4 things to think about when developing a self-service solution




These days, consumers don’t always want to spend time chatting to an agent when they have a relatively straightforward issue to be solved. Although phone channels remain an indispensable part of any contact centre’s strategy, there are times when it’s faster and easier to let customers handle things on their own terms.

Whether it’s because people want to get something sorted outside working hours or are just in a rush, a strong self-service platform is an essential part of today’s omni-channel environment. But what do you need to make this work? I’ve put together a few key things that you’ll have to have if you want self-service to be an asset and not an irritant.

Smart text responses

One solution that needs to be a part of any good self-service channel these days is interactive text response (ITR) tools. So-called ‘chat bots’ have been around a while, but have always had a robotic feel to them, with limited capabilities requiring users to enter specific phrases.

But today’s tools offer much more flexibility, and can be easily integrated into channels such as outbound SMS messaging. So, for example, if you send out an automated reminder to a customer via text, they can respond directly and the ITR system will be able to use natural language processing to interpret it and act accordingly, giving an instant response without human intervention.

Mobile capabilities

An SMS ITR solution is far from the only way to incorporate mobile into a contact centre’s self-service solutions. Although we often talk about ‘mobile’ as if it is a single channel, in actual fact, there are a range of ways consumers can choose to get in touch through their smartphone or tablet. Voice, SMS, a website or a dedicated app all need to be taken into account, and each will have different requirements.

For self-service, being able to develop a custom application can give customers a much wider range of functionality than just voice calls, and even incorporate mobile technology such as location services to give users a richer customer experience.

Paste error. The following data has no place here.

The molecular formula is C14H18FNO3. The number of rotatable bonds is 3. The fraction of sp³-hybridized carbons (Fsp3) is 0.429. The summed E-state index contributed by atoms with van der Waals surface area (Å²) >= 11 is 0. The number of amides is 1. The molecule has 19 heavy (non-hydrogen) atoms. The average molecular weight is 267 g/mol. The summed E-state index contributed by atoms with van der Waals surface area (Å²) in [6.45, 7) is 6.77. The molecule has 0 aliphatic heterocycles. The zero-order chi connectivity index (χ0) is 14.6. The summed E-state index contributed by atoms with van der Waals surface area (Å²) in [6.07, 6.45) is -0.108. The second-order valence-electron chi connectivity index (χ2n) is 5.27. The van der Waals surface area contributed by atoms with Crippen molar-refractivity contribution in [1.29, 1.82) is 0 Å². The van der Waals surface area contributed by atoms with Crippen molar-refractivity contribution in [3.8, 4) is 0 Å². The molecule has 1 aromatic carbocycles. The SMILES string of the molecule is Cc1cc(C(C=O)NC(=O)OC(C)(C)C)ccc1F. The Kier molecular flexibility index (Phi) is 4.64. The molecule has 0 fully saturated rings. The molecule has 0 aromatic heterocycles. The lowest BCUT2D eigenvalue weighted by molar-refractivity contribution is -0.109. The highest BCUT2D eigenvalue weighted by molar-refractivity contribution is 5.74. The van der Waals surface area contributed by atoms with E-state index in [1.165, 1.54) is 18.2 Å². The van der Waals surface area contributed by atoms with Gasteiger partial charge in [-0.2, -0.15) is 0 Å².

Using social channels

Many companies now recognise social as a key channel for the contact centre, but for some of these, they don’t look beyond using it as another way for customers to get in touch with a live agent, or fielding complaints via the likes of Twitter.

But it can also be a great self-service channel through technology such as ITR. Integrating these capabilities into tools like Facebook Messenger is a fantastic way to allow users to complete tasks such as paying bills or checking up on the progress of an order. As most people use this platform every day, there’s no learning curve or need to install an additional app.

Having a backup

Sooner or later, no matter how effective and capable your self-service solutions are, they’re going to reach the limits of what can be done without human intervention. And knowing when it’s time for a skilled agent to step in and take over is as important a step as any other.

Crucially, the key here is to make sure that the transition from self-service channels to a human interaction is as seamless as possible, so consumers should be able to jump from one to the other in an instant.

For example, if a consumer is using an ITR channel, it should be easy for an agent to step in and continue the conversation exactly where the technology leaves off, in the same window. Or, if it’s preferable to take the interaction to a phone call, there should be no need for the user to repeat information or go through additional verification steps.

Learn more about Aspect’s self-service contact centre solutions